This Week in Publishing

Oh no! Spam has made it to the Kindle! Content farms, which some people hate and think are scams and others see as a new and successful business model (think Associated Content and DemandMedia), are packaging articles in the form of multiple, “original” ebooks, selling a few copies of many ebooks for a tidy profit. I’m not sure which content farms exactly are doing this, but according to Laura Miller on Salon.com, these cheap, spammy ebooks are turning people off from buying more ebooks. I think this just shows even more how important publishers still are. If you buy an ebook from a publisher, you know you’re getting a decent quality product, and you should be able to read reviews about it before purchasing.

Spamazon: From content-farm crap to plagiarized books, junk has invaded the Kindle 

Bookstores are exploring new ways to make money lost to the online bookstores. Some of them now sell tickets to author events or make book purchases mandatory in order to go to an author reading or book signing. As someone in publishing, I think this is a good experiment and hope that it works out so that independent bookstores can stay in business. But as someone who likes to spend time in bookstores, I’m sad that it’s come to this. Bookstores should consider other options as well. Many successful indie bookstores are still in business because they’ve become more than a bookstore. Like many companies, these bookstores have expanded and become a community. The bookstore in Hoboken, for example, has events every night for kids, families, writers, even guitarists. It’s more than a store: it’s a center, a gathering place. Maybe that’s the direction other bookstores need to go.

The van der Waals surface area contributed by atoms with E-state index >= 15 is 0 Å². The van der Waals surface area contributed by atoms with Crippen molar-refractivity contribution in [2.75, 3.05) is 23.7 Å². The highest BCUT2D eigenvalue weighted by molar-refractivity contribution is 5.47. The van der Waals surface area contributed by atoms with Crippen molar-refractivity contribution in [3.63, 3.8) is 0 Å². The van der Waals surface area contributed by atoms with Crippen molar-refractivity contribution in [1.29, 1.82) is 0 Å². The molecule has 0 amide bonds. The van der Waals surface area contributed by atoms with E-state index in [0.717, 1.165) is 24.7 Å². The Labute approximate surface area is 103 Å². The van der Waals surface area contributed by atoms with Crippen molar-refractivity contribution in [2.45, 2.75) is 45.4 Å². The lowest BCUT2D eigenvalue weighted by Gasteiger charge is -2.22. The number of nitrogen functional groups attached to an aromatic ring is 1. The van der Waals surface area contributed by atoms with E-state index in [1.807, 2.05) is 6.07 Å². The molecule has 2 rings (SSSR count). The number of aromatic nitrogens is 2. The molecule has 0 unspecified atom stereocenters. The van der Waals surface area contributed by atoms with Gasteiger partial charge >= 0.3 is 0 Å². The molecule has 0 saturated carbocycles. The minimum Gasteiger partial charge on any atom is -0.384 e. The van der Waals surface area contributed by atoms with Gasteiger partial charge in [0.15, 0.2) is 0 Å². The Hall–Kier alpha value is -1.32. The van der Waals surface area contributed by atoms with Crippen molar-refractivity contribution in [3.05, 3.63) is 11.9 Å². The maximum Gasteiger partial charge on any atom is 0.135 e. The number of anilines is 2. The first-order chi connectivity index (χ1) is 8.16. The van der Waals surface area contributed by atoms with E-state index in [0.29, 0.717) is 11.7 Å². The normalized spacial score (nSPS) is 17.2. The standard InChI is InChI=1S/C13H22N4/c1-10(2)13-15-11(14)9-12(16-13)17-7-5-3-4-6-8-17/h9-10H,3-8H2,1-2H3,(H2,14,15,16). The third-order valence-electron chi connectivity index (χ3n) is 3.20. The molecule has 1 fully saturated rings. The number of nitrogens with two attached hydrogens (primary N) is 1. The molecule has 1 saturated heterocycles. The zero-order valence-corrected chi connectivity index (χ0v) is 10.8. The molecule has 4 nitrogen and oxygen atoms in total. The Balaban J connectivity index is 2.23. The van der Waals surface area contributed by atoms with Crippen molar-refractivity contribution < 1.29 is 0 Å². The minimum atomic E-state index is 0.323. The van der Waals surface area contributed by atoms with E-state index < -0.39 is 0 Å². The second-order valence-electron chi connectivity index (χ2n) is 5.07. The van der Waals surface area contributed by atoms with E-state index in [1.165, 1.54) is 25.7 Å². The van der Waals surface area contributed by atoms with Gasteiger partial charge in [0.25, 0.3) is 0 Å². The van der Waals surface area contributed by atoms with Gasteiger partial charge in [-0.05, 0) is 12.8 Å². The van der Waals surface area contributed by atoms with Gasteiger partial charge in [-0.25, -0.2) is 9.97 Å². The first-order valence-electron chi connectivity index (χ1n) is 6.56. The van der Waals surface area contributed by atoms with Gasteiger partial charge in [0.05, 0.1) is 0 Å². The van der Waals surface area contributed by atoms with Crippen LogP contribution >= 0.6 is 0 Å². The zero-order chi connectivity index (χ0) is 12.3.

Come Meet the Author, but Open Your Wallet 

The Polyglot Project is a cool new site that helps readers learn a new language. They promise that you can read literature in its original language, and if you don’t know a word, you can double-click it and the translation will appear momentarily. Sounds like a great way to brush up on your high school Spanish. Or French. Or German. You get the idea.

The Polyglot Project Lets You Translate Great Literature With Your Mouse 

Lastly, here’s a sign that the publishing industry is evolving. There is a new literature map that allows you to type the name of any author and then see how closely other authors align with him or her. That way you can check out other authors with similar styles, and hopefully read more. It reminds me a little of the genre map on BookCountry–a website where people can upload their work and receive feedback.

Literature-Map Scientifically Lets You Find Your Next Book

 

 

 

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